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Estimating the cost of offshore maintenance and the benefit from condition monitoring

Feuchtwang, Julian and Infield, David (2011) Estimating the cost of offshore maintenance and the benefit from condition monitoring. In: European Offshore Wind Conference 2011, 2011-11-29 - 2011-12-01.

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    Abstract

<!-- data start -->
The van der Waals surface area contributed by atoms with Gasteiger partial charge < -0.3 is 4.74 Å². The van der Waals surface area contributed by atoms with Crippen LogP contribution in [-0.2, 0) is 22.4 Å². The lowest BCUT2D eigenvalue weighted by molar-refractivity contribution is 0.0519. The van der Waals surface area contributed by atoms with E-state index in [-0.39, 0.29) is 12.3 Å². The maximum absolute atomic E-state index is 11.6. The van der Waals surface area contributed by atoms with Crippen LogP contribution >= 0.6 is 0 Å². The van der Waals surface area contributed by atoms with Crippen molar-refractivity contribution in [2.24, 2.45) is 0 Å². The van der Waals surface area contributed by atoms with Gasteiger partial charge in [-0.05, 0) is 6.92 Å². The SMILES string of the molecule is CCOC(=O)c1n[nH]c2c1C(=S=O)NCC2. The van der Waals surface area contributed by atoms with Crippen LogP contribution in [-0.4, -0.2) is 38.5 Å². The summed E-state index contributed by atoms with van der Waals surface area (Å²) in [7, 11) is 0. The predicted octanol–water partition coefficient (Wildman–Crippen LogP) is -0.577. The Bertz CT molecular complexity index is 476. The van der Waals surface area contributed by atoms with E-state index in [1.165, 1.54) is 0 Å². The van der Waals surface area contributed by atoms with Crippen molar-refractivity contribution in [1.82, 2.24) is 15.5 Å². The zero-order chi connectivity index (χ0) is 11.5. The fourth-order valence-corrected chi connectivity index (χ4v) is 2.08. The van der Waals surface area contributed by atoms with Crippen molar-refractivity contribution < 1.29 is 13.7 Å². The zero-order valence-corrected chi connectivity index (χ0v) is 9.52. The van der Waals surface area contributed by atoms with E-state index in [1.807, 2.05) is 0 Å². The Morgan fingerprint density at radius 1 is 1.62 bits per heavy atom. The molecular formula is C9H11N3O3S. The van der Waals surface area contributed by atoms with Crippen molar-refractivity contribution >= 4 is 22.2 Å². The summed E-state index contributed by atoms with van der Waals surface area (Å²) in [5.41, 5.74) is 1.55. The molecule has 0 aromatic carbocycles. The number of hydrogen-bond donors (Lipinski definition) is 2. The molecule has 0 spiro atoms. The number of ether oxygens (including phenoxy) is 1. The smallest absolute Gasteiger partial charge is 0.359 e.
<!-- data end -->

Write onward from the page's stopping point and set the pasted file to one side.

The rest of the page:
The EU generally, and the UK, Belgium, Netherlands and Germany specifically, have ambitious plans for the large scale installation of offshore wind-power capacity. However, the cost of energy from offshore wind is much higher than that from land-based generation and a substantial portion of that cost, anything between 15% and 30%, may be due to the cost of O&M alone, largely driven by delays in access and repair caused by adverse weather and sea-state, high vessel costs, higher wage costs, and lost revenue from extended down-time. As part of a condition monitoring project commissioned and funded by the ETI (Energy Technologies Institute), the authors have developed a simple tool to estimate the cost of O&M and associated lost revenue, and also to estimate the potential for condition monitoring to allow operators to reduce those costs and the loss in revenue through better maintenance scheduling. The tool builds on earlier work conducted at Strathclyde and presented at EOW 2009 on estimating offshore access delays and turbine availability using a closed form probabilistic method based on an event tree, but without extensive time-domain or Monte Carlo simulation. It currently uses wind and wave data, reliability data and component cost data mainly available in the public domain. Repairs and replacements of subsystems have been classified into a small range of different repair severities, each having their specific requirements for vessels, plant, personnel and time. Expected delays can be calculated directly for each type of repair and the overall effects are summed. Condition monitoring and other maintenance strategies are assumed to change the allocation of a particular subsystem's faults between repair categories and thereby affect its overall impact on down-time and other costs.Calculations are carried out in a spreadsheet that updates instantly when any parameter is changed. The advantage of the approach developed is that it is possible to explore the impact of changing access thresholds, reliabilities or site parameters quickly and easily without having to run a long series of simulations for each new situation.